So you may think that the blogosphere is entirely a place for freedom of expression. Just check when you leave comments on posts that have comment moderation. You could be surprised at the proportion of your comments that never appear on the blogs you post against.

Ka kite anō – Catch ya later


Claire Thompson said...

Hi Ken,
Have you ever contacted any of the bloggers who have not posted your comments? I am not as prolific a commenter as you, but on the couple of occasions that my comments have not shown up on blogs I've contacted the bloggers (via twitter or other contact info they may have made available) and asked what's up. In both cases the bloggers found that my comment ended up being marked as spam by AKISMET (perhaps I included too many links in my comments or something) and they both posted my comments ASAP.

The first time a comment of mine didn't show up I was really ticked off! I had spent a lot of time crafting it! I had lots of nasty thoughts about the blogger, and then I thought, well why don't I just ask them (in a polite, un-nasty way) what's up. I'm glad I did :-)


Blogger In Middle-earth said...

Kia ora e Claire!

Thanks for this - good input and good advice. I too have had probs with some blogs when I put in too many links - Edublog is one - but I usually get a message that tells me.

Yes I do think you could be on to something - would form part of my statistics, true.

I happen to know that some were not as you say though, for in some instances they contacted me, which is unusual.

Controversy, as you will appreciate from some of the topics in my blog, is where a lot of my discussion is at. Not nasty - at least I don't think so - but even a difference of opinion can be enough for some, which is sad.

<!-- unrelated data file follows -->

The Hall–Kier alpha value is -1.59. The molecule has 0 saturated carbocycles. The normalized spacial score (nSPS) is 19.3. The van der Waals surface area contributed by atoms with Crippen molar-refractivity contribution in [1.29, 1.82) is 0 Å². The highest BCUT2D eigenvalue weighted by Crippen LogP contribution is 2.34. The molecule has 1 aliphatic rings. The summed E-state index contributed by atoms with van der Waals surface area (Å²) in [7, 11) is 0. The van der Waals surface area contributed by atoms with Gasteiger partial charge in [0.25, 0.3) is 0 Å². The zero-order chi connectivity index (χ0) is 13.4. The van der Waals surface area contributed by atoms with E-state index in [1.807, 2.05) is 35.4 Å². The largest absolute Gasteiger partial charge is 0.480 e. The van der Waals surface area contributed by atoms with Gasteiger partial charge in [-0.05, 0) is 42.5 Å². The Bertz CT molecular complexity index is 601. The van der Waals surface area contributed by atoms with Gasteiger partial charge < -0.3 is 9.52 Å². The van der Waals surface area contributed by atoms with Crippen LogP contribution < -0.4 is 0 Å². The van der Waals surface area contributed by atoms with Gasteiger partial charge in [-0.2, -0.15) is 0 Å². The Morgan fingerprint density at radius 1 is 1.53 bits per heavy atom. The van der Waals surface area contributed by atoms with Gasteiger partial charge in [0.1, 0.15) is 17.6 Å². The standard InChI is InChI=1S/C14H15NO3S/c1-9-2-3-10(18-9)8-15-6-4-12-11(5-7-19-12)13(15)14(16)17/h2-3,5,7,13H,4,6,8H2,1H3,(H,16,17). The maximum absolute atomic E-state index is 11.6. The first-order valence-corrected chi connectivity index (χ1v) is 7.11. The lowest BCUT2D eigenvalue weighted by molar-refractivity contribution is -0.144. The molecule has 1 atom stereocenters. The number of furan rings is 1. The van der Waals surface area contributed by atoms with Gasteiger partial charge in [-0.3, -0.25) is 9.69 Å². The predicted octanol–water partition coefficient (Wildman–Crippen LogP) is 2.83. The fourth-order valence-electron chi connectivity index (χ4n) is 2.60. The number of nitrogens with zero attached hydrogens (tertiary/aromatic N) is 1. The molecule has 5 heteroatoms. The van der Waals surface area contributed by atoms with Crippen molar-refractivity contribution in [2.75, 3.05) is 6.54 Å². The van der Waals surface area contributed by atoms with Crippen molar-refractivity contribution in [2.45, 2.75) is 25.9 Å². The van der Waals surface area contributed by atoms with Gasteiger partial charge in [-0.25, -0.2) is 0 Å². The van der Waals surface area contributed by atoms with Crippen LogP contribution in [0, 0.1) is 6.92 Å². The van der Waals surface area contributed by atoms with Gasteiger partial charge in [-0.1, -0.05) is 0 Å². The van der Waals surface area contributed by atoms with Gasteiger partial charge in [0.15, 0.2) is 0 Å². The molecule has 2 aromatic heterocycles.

Happy New Year to you! And thanks for your friendly comment.

Catchya later

Sarah Hanawald said...

I think Claire is right.

Ken--you just made me realize that I need a comment statement (I don't get enough traffic to warrant calling it a policy) I openly blog with my real name. I also teach students as young as 11. From time to time, I get a comment that would be inappropriate for them to see due to foul language (not terribly foul, but I'm going for a G rating). I understand that some people consider those words just part of their vocabulary. I choose not to publish such comments though. I need to do a better job of explaining my position.

Thanks! I haven't been by here in way too long and I always learn from you!

Blogger In Middle-earth said...

Kia ora e Sarah!

Yes, the term 'Comment Policy' was something that put me off, I must admit. Early on in my blogging, I learnt that the term policy also put a lot of readers off, so I adopted Comment Guidelines, which was used by blogging colleagues.

I'm happy to say I very rarely delete a comment unless it's spam. I have my blog set on comment moderation for posts older than a few months and I monitor that regularly.

Thanks for dropping by.

Catchya later